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During the show, Drew Barrymore showed the TV anarcho her bare breasts

Anyone who had only seen him on television during his heyday would hardly recognize him in the photos of the past few years.

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During the show, Drew Barrymore showed the TV anarcho her bare breasts

Anyone who had only seen him on television during his heyday would hardly recognize him in the photos of the past few years. The white mop of hair with the corresponding bushy beard, which gives him something hipsteresque or Santa Claus-like, depending on how you look at it, didn't really suit the guy in the double-breasted suit who grilled his celebrities in the studio; casually, of course, as with Paris Hilton, whom he cheerfully asked after her stay in prison what was going on in prison until her attempts to smile away turned into pure embarrassment.

Then again, the unexpected, like the beard, was always the trademark of David Letterman, the man who, beginning February 1, 1982, put Americans to bed with his shows for NBC and CBS for more than 33 years. He even surpassed his idol Johnny Carson, who had made it to 1992 to 30 years. And when the Germans thought they had to put on a night show in the 1990s, Harald Schmidt's team initially copied the format right down to the empty coffee mug on the lips.

The two moderators agreed to hide their personality behind their humor. However, those who followed the original from the United States quickly learned the difference between a German using the word "show" and an American. Getting your way in the home of entertainment is so much harder than it is here that it's akin to a Mount Everest expedition compared to climbing the Zugspitze.

When Letterman arrived on the night program in 1982 at the age of 34, he had already suffered bad defeats. But maybe that was exactly the secret of his success: the talk show host learned from his flops what it means to be on stage. As a boy from Indianapolis, he interpreted the American dream in his own way.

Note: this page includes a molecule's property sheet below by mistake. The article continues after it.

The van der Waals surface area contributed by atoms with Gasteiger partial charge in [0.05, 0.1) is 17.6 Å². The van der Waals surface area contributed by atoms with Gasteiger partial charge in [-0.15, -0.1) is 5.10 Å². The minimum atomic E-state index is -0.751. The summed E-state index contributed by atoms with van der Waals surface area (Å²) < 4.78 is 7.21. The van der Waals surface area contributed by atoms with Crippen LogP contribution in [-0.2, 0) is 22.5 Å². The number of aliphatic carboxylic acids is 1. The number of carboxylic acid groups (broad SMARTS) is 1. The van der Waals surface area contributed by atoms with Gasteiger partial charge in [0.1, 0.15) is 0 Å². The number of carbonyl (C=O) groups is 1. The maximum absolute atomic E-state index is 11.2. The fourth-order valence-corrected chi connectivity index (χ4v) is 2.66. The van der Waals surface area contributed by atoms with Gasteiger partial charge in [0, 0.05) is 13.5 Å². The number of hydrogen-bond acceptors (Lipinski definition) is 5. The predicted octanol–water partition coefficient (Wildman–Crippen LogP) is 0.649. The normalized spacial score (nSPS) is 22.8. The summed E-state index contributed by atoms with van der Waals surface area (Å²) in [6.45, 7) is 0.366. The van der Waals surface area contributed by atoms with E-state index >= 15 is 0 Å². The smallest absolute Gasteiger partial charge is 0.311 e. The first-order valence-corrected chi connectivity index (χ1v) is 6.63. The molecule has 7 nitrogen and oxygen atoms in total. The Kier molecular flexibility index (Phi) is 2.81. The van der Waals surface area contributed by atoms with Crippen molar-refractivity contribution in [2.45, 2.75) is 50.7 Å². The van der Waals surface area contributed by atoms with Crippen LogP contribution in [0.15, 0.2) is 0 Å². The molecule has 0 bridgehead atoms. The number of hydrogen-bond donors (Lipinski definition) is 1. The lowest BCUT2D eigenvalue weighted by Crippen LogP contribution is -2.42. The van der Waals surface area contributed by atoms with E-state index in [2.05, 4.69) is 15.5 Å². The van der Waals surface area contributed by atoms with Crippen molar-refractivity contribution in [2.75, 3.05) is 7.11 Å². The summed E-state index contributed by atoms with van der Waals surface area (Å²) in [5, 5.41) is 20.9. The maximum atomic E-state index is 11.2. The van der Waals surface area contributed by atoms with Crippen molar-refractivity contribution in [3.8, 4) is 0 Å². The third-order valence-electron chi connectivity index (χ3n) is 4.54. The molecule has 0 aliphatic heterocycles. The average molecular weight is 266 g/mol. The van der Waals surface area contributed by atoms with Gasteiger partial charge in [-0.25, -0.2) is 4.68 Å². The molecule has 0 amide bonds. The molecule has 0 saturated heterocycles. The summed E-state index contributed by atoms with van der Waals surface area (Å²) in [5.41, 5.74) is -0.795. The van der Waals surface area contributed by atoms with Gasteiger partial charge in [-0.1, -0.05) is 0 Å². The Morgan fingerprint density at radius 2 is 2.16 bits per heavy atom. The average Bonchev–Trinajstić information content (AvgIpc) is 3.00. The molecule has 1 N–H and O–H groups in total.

His father, a florist, died early, and his mother, who was of German descent, later became part of his TV productions on occasions such as Thanksgiving. In high school, money was so tight that Letterman packed bags in a supermarket. A scholarship to Ball State University in Indiana enabled him to graduate in television and radio.

Soon after, he was making a name for himself on local radio and television stations, mainly because of his slightly odd behavior. Letterman predicted the weather for cities that didn't exist and predicted hailstones "the size of canned ham." In a state like Indiana, that was the height of eccentricity. In 1975 he had had enough of the provinces and went to Hollywood. First, he told jokes in a club where anyone could; However, he rarely reaped laughter.

But Letterman's dogged determination soon changed that. Standup comedian Jimmy Walker hired him as a gag writer for $150 a week. Soon after, the new man caught the eye of talent scouts on Johnny Carson's "Tonight Show." Carson was at its peak then: Whether it was the Ratpack or Pelé - they all made the pilgrimage to him. The master granted guest appearances to young comedians in order to distinguish themselves. At the first meeting, Carson said Letterman wasn't quite there yet. Some formats with him, which quickly flew out of the program, proved that.